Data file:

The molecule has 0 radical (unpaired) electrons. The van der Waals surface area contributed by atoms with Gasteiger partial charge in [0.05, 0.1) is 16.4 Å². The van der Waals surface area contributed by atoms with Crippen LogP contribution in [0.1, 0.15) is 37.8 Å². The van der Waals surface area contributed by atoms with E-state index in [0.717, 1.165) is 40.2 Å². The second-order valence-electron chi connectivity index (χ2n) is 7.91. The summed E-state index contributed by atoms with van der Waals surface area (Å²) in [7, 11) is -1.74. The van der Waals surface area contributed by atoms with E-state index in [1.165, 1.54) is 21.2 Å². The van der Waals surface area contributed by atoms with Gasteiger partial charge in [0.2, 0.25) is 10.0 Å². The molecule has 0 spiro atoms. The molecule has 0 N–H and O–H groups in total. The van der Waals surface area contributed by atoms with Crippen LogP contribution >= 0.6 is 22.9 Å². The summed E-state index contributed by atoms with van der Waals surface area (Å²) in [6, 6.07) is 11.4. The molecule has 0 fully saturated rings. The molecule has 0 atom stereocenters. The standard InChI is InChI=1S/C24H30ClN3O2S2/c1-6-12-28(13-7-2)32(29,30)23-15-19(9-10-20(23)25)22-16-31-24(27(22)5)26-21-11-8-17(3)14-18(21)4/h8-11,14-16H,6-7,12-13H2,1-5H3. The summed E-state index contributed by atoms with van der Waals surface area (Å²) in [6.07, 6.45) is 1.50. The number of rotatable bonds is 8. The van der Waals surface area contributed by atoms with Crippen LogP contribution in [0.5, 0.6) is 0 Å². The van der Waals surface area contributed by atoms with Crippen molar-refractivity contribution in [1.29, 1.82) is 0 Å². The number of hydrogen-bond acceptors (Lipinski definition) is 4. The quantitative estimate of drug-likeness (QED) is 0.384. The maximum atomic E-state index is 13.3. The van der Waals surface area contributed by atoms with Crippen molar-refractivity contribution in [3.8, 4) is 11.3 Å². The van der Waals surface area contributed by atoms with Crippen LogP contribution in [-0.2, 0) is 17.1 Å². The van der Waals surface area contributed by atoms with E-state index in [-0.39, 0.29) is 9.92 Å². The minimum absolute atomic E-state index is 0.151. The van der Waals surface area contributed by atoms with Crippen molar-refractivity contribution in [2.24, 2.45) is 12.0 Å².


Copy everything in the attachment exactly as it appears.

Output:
The molecule has 0 radical (unpaired) electrons. The van der Waals surface area contributed by atoms with Gasteiger partial charge in [0.05, 0.1) is 16.4 Å². The van der Waals surface area contributed by atoms with Crippen LogP contribution in [0.1, 0.15) is 37.8 Å². The van der Waals surface area contributed by atoms with E-state index in [0.717, 1.165) is 40.2 Å². The second-order valence-electron chi connectivity index (χ2n) is 7.91. The summed E-state index contributed by atoms with van der Waals surface area (Å²) in [7, 11) is -1.74. The van der Waals surface area contributed by atoms with E-state index in [1.165, 1.54) is 21.2 Å². The van der Waals surface area contributed by atoms with Gasteiger partial charge in [0.2, 0.25) is 10.0 Å². The molecule has 0 spiro atoms. The molecule has 0 N–H and O–H groups in total. The van der Waals surface area contributed by atoms with Crippen LogP contribution >= 0.6 is 22.9 Å². The summed E-state index contributed by atoms with van der Waals surface area (Å²) in [6, 6.07) is 11.4. The molecule has 0 fully saturated rings. The molecule has 0 atom stereocenters. The standard InChI is InChI=1S/C24H30ClN3O2S2/c1-6-12-28(13-7-2)32(29,30)23-15-19(9-10-20(23)25)22-16-31-24(27(22)5)26-21-11-8-17(3)14-18(21)4/h8-11,14-16H,6-7,12-13H2,1-5H3. The summed E-state index contributed by atoms with van der Waals surface area (Å²) in [6.07, 6.45) is 1.50. The number of rotatable bonds is 8. The van der Waals surface area contributed by atoms with Crippen LogP contribution in [0.5, 0.6) is 0 Å². The van der Waals surface area contributed by atoms with Crippen molar-refractivity contribution in [1.29, 1.82) is 0 Å². The number of hydrogen-bond acceptors (Lipinski definition) is 4. The quantitative estimate of drug-likeness (QED) is 0.384. The maximum atomic E-state index is 13.3. The van der Waals surface area contributed by atoms with Crippen molar-refractivity contribution in [3.8, 4) is 11.3 Å². The van der Waals surface area contributed by atoms with Crippen LogP contribution in [-0.2, 0) is 17.1 Å². The van der Waals surface area contributed by atoms with E-state index in [-0.39, 0.29) is 9.92 Å². The minimum absolute atomic E-state index is 0.151. The van der Waals surface area contributed by atoms with Crippen molar-refractivity contribution in [2.24, 2.45) is 12.0 Å².